1902 Encyclopedia > Geography > The Astrolabe

(Part 16)

The Astrolabe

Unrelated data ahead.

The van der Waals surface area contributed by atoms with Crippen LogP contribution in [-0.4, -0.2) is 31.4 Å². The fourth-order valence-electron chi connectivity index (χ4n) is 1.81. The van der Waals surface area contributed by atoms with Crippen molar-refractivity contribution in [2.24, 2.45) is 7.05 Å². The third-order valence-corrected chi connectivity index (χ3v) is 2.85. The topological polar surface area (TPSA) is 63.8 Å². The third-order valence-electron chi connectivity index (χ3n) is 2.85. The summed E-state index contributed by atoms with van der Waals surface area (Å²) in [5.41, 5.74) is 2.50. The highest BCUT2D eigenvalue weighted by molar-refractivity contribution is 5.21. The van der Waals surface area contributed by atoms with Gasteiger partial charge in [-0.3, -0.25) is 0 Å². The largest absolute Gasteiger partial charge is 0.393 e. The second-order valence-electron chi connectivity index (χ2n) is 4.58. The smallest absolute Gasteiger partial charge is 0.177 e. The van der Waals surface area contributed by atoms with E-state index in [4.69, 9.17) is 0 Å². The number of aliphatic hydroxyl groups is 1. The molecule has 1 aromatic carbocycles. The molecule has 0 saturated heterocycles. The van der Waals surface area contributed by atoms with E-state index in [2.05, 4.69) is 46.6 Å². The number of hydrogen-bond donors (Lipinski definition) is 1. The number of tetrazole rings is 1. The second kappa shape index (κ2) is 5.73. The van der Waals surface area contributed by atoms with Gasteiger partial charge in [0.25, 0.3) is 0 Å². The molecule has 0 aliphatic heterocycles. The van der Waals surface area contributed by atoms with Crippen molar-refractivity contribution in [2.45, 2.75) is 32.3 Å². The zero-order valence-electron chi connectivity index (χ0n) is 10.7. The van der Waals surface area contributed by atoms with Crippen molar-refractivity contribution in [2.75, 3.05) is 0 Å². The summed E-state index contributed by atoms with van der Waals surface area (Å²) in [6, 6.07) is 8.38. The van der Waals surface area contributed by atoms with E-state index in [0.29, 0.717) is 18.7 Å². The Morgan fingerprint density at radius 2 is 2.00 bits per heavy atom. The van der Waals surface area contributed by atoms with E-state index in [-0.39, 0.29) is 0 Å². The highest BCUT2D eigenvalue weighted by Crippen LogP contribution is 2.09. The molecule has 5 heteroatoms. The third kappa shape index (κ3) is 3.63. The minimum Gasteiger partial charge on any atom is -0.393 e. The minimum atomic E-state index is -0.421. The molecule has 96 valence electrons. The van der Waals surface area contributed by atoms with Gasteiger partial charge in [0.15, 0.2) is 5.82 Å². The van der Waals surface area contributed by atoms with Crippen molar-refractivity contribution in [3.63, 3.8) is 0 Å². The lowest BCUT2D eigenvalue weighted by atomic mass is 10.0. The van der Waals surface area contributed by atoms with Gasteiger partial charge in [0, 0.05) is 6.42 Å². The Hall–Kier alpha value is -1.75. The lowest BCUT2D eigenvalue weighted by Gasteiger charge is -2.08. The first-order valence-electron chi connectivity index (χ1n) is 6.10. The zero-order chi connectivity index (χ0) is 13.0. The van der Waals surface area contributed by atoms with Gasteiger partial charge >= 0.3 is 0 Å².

The achievements of Columbus and Da Gama are immeasurably enhanced when we consider the inadequate means at their disposal, their small and ill-formed ships, and their defective knowledge of navigation. The mariner’s compass had been in use for nearly two centuries, and it was Columbus himself who first observed the phenomena of variation. But the compass and rough sea-card were the only appliances, until the learned Nuremberger, Martin Behaim, invented the application of the astrolabe to purposes of navigation which enables mariners to ascertain their latitude. This was in the year 1480. The astrolabe was used by Vasco da Gama on his first voyage round the Cape of Good Hope; but the movement of a ship rendered accuracy impossible, and the liability to error was increased the necessity for three observers. One held the astrolabe by a ring passed over the thumb, the second measured the altitude, and the third read off. The astrolabe was a metal circle graduated round the edge, with a limb called the Alhidada fixed to a pin in the centre, and working round the graduated circle. The instrument had two sights fitted upon it, one at each end, and was suspended by a ring so as to hang vertically on one hard, while the alhidada was worked up and down until the sun could be seen through both the sights. It then gave the zenith distance. The Ordenanzas of the Spanish council of the Indies record the course instruction prescribed for pilots, which included the De Sphoera Mundi of Sacobosco, the spherical triangles of Regiomontanus, the Almagest of Ptolemy, the use of the astrolabe and its mechanism, the adjustments of instruments, cartography, and the methods of observing the movements of heavenly bodies. The only observations employed by the ancients for finding the longitude were those of the eclipses of the moon, and it was not until 1610 that Galileo discovered another method by observation of Jupiter’s satellites.

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